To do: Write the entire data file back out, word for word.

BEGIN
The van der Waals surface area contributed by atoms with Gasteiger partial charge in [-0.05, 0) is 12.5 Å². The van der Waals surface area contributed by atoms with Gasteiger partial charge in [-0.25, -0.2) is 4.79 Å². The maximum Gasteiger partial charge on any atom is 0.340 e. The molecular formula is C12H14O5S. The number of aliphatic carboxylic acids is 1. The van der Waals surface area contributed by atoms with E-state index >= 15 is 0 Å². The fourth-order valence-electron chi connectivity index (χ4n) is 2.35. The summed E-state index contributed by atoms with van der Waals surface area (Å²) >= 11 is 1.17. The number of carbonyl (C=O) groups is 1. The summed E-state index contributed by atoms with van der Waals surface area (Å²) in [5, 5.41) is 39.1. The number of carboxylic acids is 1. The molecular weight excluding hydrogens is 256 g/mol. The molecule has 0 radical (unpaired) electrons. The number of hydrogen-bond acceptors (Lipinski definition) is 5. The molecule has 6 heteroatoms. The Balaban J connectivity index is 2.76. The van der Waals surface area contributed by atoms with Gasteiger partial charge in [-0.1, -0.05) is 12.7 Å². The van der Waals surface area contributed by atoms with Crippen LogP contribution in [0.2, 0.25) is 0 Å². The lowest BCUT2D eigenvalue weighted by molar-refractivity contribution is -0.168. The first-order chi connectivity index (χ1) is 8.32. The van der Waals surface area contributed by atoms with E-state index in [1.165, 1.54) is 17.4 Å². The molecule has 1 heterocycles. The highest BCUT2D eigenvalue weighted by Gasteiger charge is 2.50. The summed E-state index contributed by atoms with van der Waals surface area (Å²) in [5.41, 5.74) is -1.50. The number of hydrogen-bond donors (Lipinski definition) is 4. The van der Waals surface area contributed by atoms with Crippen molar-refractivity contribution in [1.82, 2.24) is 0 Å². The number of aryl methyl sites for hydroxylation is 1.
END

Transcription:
The van der Waals surface area contributed by atoms with Gasteiger partial charge in [-0.05, 0) is 12.5 Å². The van der Waals surface area contributed by atoms with Gasteiger partial charge in [-0.25, -0.2) is 4.79 Å². The maximum Gasteiger partial charge on any atom is 0.340 e. The molecular formula is C12H14O5S. The number of aliphatic carboxylic acids is 1. The van der Waals surface area contributed by atoms with E-state index >= 15 is 0 Å². The fourth-order valence-electron chi connectivity index (χ4n) is 2.35. The summed E-state index contributed by atoms with van der Waals surface area (Å²) >= 11 is 1.17. The number of carbonyl (C=O) groups is 1. The summed E-state index contributed by atoms with van der Waals surface area (Å²) in [5, 5.41) is 39.1. The number of carboxylic acids is 1. The molecular weight excluding hydrogens is 256 g/mol. The molecule has 0 radical (unpaired) electrons. The number of hydrogen-bond acceptors (Lipinski definition) is 5. The molecule has 6 heteroatoms. The Balaban J connectivity index is 2.76. The van der Waals surface area contributed by atoms with Gasteiger partial charge in [-0.1, -0.05) is 12.7 Å². The van der Waals surface area contributed by atoms with Crippen LogP contribution in [0.2, 0.25) is 0 Å². The lowest BCUT2D eigenvalue weighted by molar-refractivity contribution is -0.168. The first-order chi connectivity index (χ1) is 8.32. The van der Waals surface area contributed by atoms with E-state index in [1.165, 1.54) is 17.4 Å². The molecule has 1 heterocycles. The highest BCUT2D eigenvalue weighted by Gasteiger charge is 2.50. The summed E-state index contributed by atoms with van der Waals surface area (Å²) in [5.41, 5.74) is -1.50. The number of hydrogen-bond donors (Lipinski definition) is 4. The van der Waals surface area contributed by atoms with Crippen molar-refractivity contribution in [1.82, 2.24) is 0 Å². The number of aryl methyl sites for hydroxylation is 1.